The dad must be vulnerable in some way. Maybe he’s lonely or craving companionship, which is natural. We crave companionship. One of the things she can do to evaluate the situation is get him involved in a senior center or in groups with like-minded people who are safe and in real-time, rather than the virtual world, which can be a little more iffy. Give him the ability to interact with people who are loving and care about him. He may also need psychological support, a therapist, or somebody to look at his finances to see if those have been intact, and maybe to create some safety around his finances so that he is not prey for other people.

We can see how all of these pieces weave together when we approach it in a non-judgmental way, not blaming, shaming, or guilting ourselves, but realizing that the manipulator is the one who is responsible for their incredibly heinous behavior. It’s our responsibility to stand up in safe ways, to reach out for help, and not be ashamed. The people that we reach out to, the law enforcement and the government agencies, and the psychological support, no one would ever be appropriate in judging you. Instead, they are there to support you, to help you heal and move forward.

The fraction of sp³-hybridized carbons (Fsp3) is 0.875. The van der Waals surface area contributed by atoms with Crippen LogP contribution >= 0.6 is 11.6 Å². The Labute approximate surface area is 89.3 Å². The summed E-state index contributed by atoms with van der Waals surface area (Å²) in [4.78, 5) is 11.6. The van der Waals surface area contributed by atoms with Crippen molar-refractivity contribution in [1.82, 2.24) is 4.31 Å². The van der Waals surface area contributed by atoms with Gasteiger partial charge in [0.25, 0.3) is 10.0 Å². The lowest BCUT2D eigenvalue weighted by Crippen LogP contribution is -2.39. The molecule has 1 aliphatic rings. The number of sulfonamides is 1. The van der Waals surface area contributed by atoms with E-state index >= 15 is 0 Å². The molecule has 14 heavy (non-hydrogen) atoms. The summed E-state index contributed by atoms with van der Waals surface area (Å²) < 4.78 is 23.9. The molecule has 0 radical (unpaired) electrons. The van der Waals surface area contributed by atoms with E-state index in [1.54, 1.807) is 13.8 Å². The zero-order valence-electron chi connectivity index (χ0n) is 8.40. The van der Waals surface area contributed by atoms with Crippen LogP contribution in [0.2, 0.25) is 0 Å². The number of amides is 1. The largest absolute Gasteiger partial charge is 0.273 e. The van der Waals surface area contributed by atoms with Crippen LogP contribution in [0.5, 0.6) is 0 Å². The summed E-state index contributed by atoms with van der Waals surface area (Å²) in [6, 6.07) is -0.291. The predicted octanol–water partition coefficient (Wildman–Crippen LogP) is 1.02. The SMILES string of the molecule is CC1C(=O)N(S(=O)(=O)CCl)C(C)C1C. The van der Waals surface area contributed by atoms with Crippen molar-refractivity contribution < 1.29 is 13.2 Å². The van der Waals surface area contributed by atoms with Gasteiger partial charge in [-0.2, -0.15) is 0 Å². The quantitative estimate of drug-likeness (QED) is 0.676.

The manipulators are the ones who are responsible for their incredibly heinous behavior. Our responsibility is to stand up in safe ways, to reach out for help, and to not be ashamed. Click To Tweet

Last but not least, if you choose to stay with a manipulator, you can try to seek mutual counsel, but often even in couples therapy, the manipulator doesn’t want to change because it’s generally at this degree, characterological, it’s within who they are. They don’t want to change. It has served them. They’re afraid of the change and they want to stay in the same behavior patterns. If they do want to change, with concerted effort and with hard work, we can all rewire our brains.

That’s the beauty of neuroplasticity. We have the power to change for the worse and for the better. That’s the piece that we can all change. If a manipulator wants to change and do the work to change step by step, they can absolutely become a healthier and more whole human being, rather than being stuck in this dark segment of their personality.